I’m a bit afraid of sewing clothes, but when I was pregnant with Pumpkin, I had great dreams of making her cute little A-line dresses and upcycled t-shirt pants. Unfortunately, I’ve never learned to sew stretchy fabric and kids’ neck and arm holes seem so little. But after making the mermaid skirt a couple months ago, I realized how easy it was to make a cotton elastic-waist skirt. That became my second crafty challenge for this month and so far, I’ve made three skirts.
Pumpkin loves color and funky patterns so I tried to pick some fun fabrics that reflected some of her interests. And right now, she’s really into wearing skirts – leggings underneath since we’re in chilly-year-round San Francisco.
These were pretty easy to make with just a quarter-yard of fabric. I liked the look of mixing a solid fabric with a print, so I sewed some together to make it 12 inches long (44 inches across). I then did a quarter-inch seam at the bottom and rolled over an inch for the elastic at the top – add a quarter-inch rolled in for both of those for clean edges. I threaded 1/2-inch elastic through the top and sewed one more seam down the side of the skirt. I also added a zig-zag stitch for all skin-touching seams. Hopefully these pictures will help explain it.
Back side of the fabric before inserting elastic
Smooth skin-touching seam
These were very easy to make and Pumpkin has enjoyed wearing them. If you want to give this a try and have any questions, just let me know. A skirt was able to be completed in one evening.
My first crafty project for this month is a garland. I think they’re so much fun to decorate with and I’ve always wanted to make one. With Valentine’s Day this month, I created a quick one out of felt hearts.
I cut the hearts out while the girls played, and then chain-pieced them with my sewing machine while they napped. It was long enough to split into two and hang in the hallway and next to our kitchen table.
After cutting out all of the hearts, I had a lot of felt scraps left over. I cut them and some other scraps into circles and made a mobile for the girls’ room. Again, I used chain-piecing and it went very quickly. I wrapped a styrofoam ring with torn strips of fabric and used pins to secure them.
I’d love to make more garlands for other holidays – Christmas, Halloween, and birthdays, and with the simple felt shapes, they’re quick and easy. And as a bonus, Pumpkin loves the scraps and has been using them as pretend food and to make designs on her felt board.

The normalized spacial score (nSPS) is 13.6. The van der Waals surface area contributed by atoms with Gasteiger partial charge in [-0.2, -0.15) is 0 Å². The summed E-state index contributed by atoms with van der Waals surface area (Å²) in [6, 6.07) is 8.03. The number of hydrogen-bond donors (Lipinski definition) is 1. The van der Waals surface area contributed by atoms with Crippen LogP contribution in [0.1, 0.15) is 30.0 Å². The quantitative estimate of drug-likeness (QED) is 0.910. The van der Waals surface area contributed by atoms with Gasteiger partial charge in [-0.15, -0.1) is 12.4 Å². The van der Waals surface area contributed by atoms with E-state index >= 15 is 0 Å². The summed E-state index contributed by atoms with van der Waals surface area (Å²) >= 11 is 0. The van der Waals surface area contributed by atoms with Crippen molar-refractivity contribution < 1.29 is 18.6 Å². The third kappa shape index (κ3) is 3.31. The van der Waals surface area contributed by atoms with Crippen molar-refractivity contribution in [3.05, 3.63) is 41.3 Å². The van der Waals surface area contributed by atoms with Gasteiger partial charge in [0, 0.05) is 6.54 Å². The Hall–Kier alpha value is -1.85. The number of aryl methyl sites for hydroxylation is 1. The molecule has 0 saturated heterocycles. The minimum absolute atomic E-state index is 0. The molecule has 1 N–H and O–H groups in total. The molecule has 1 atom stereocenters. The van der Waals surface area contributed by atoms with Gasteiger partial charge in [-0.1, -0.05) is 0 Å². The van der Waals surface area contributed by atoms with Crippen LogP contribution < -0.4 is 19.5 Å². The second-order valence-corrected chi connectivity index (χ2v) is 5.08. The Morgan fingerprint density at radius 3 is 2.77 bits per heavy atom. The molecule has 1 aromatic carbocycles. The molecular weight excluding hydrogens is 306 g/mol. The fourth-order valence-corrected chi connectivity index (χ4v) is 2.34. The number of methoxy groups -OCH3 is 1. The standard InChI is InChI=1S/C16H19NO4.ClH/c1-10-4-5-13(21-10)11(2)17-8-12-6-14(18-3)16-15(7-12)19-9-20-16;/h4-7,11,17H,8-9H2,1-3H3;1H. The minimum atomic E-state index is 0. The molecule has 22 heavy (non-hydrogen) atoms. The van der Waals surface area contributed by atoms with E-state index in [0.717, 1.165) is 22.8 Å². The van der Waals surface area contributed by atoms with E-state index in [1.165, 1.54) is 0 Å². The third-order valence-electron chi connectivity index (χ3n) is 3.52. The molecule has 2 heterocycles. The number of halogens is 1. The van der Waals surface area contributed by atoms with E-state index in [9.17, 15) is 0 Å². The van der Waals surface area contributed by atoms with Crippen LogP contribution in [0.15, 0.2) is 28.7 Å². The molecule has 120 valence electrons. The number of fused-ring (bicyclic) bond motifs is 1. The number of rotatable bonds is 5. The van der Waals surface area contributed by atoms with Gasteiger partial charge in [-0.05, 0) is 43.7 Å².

Little Bird is keeping me on my toes. She turns one at the end of the month and is eager to test her limits. She learned to walk just after the holidays and now goes where ever she pleases…or at least tries.
If I could just squeeze through this crack…
Once Little Bird was tall enough to reach the kid table, Pumpkin moved her play that she doesn’t want disturbed to the kitchen table. Not sure where she’s going to go now that Little Bird can finally reach up to the edges.
Towers barely out of reach
This piano makes a great stepstool
We’ve started keeping the doors to the non-baby proof rooms closed, but we’re quickly discovering that height is not a barrier. The back porch and top bunk are highly desired destinations.
The sharp plastic circles were the only thing keeping her down.
Almost to the top bunk when Mama caught her.
I feel like we’re running one step behind her, blocking and securing things as she discovers them. Sigh, I remember making a similar post when Pumpkin was a year old too. This Mama gets no breaks. :)
A couple of weeks ago, we had some wonderfully warm weather here in San Francisco. Pumpkin was eager to play on our patio, so I gave her a can of shaving cream and let her go. She had a blast!
She has played with it in the shower, but the patio gave her a lot more space. We have a simple rule for our patio – anything but my plants can be painted, chalked, and now, shaving creamed. A quick hose-down cleans it up. Pumpkin started by covering her balance beam to make an ice skating rink and then moved on to her slide, the table, and finally herself.
She covered her arms and legs, pretending that she was putting on sun screen. She loves to do this with paint and chalk too. Then she took a bucket of the shaving cream and stepped in, squishing it between her toes.
The sliding glass doors became an interesting surface as she discovered that she could draw in the shaving cream with her finger. Little Bird enjoyed watching from inside.
If you noticed the different outfits, this shaving cream play continued over a couple days. On the third day, Pumpkin smeared the shaving cream in her hair, reenacting her recent experience at the hair salon. Once she had the “mousse” worked in, she used clothes pins and binder clips to pin parts of her hair back, and barbecue tongs to “cut” it.
My favorite part was watching her watch the foamy water wash away when she was done. Because of the cream, she noticed the paths it took across the patio and down the drain and stood there watching the patterns until it was all gone.